My roommate is constantly asking me if I think she’s fat. She even asks her boyfriend what he thinks of her weight. She isn’t overweight at all, and when I tell her, she doesn’t believe me and continues to obsess about it. Is there anything that I can do to convince her she isn’t fat?
Want to help
I’m sure it is difficult to hear someone you care about constantly putting herself down, and although she may need some validation to feel better about her body, the truth is, no matter how many times you tell her she looks good, it will likely never be enough. Her issues likely go much deeper than the surface. Your roommate’s constant remarks about her weight indicate that she is insecure about herself. You can provide some support in other ways, however.
Start by telling your friend how her constant worrying impacts you. Maybe it makes you sad or stressed out or create doubts about your own body. Consider talking to her about how her preoccupation with her weight may be impacting other parts of her life like her relationship with her boyfriend, her health, or her ability to do well in school. Letting her know these things may motivate her to look at how her behavior affects her overall well-being and that of others.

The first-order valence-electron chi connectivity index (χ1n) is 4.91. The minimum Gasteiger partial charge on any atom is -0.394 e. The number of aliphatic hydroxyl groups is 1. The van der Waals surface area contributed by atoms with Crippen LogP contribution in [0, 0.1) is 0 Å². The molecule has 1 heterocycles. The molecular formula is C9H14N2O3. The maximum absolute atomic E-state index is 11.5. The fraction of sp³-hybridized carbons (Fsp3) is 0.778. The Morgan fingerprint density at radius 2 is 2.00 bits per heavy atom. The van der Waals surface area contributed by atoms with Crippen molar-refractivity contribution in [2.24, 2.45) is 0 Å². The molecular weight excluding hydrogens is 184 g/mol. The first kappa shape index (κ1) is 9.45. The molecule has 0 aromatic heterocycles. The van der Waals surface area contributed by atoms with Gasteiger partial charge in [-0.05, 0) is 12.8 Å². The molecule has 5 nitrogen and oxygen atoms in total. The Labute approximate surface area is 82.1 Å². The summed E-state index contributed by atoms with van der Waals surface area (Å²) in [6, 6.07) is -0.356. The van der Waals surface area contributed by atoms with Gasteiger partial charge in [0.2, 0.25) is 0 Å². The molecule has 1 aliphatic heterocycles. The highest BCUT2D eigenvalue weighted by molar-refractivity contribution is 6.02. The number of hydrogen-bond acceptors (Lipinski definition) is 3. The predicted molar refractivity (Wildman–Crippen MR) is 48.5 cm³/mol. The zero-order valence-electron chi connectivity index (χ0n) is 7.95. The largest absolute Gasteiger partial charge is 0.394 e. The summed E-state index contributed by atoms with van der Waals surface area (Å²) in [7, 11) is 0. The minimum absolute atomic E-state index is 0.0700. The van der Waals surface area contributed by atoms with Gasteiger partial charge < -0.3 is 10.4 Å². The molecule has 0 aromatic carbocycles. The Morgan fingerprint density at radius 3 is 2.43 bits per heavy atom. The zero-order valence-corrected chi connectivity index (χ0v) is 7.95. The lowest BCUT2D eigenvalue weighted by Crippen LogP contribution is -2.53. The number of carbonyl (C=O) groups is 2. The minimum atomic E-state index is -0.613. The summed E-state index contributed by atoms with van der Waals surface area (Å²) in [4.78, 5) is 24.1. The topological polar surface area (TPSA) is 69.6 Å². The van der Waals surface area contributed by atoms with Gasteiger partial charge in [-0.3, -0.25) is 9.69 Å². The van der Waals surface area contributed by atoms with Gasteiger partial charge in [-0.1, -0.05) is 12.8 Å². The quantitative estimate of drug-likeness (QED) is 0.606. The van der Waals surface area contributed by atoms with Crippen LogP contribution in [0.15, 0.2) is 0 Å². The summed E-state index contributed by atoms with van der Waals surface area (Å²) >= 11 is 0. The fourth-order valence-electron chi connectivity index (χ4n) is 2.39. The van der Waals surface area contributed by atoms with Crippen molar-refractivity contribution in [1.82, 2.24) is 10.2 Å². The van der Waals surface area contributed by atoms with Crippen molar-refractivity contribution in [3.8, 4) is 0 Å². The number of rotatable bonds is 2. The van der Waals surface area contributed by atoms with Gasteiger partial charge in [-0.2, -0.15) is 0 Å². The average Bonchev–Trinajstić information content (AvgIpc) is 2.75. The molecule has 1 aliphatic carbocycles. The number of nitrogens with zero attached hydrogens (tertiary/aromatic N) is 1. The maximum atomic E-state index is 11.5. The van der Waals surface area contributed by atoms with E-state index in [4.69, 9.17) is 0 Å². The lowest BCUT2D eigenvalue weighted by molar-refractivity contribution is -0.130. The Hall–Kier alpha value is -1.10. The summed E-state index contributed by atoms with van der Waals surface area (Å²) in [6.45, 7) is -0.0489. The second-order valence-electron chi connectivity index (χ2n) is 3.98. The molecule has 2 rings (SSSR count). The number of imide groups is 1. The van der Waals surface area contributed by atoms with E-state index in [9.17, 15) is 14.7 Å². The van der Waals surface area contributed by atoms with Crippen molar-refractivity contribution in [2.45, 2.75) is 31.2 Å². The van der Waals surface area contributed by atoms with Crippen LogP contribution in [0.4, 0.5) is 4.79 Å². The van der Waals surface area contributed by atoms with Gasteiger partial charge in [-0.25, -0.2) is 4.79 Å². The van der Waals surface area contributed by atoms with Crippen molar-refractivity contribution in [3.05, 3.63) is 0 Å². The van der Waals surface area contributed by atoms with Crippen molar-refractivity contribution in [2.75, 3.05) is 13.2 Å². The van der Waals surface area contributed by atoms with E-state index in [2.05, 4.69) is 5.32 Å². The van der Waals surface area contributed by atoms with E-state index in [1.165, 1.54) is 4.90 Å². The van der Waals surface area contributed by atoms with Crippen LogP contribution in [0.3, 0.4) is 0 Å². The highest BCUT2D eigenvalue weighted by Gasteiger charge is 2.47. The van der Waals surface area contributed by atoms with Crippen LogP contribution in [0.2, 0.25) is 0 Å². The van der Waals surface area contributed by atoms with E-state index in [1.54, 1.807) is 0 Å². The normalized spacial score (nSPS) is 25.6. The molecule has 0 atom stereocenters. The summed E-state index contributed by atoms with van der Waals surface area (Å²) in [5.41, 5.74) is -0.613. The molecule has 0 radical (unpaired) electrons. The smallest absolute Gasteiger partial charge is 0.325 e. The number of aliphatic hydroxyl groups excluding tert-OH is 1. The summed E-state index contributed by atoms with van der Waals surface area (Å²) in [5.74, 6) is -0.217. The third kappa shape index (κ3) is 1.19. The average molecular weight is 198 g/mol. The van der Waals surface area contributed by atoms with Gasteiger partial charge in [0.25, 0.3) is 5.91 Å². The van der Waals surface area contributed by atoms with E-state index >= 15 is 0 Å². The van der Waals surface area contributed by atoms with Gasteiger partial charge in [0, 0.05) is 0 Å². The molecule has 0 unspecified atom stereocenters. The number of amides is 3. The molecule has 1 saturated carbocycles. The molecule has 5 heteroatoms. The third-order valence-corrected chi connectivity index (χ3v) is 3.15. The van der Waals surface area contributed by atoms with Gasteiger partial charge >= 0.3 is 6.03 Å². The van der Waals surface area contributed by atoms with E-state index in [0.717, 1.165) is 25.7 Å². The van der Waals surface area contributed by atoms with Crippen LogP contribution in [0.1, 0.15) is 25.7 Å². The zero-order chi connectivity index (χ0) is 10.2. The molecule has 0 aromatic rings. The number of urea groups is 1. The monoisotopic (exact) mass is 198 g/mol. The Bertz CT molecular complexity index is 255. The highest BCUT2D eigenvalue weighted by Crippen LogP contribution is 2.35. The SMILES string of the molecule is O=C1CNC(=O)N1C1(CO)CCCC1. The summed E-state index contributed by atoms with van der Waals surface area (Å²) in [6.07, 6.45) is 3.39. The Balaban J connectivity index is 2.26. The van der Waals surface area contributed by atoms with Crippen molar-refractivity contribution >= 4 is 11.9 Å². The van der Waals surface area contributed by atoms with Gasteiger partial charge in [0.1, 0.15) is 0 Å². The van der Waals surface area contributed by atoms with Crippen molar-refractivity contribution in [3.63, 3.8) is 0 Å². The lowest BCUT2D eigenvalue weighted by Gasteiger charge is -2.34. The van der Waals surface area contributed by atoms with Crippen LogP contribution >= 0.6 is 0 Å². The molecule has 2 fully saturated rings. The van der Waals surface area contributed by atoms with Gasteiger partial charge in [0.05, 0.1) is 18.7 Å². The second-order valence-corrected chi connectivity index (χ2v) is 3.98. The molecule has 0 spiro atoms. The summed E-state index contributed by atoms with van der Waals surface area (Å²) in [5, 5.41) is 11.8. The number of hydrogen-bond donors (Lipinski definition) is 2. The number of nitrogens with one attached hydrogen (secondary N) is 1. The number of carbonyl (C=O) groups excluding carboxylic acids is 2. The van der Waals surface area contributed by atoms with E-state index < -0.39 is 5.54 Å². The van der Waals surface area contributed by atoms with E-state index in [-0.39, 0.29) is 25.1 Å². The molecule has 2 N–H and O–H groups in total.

Focus on what you like about her and role model a healthy self-image yourself. Don’t spend too much time talking about imperfect body parts and needing to diet. The media does that enough for all of us. Challenge the things you see on social media and television that portray men and women in an unrealistic way.
Encourage your friend to seek support through talking to a counselor or consider attending the body image support group that meets on campus every other week on the second and fourth Monday of the month during common time. The group meets in a conference room next to the Health Center, and the main goal of the group is to bring students together who struggle with body image and are working towards a more positive self-image.
Good luck and thanks for being a good friend.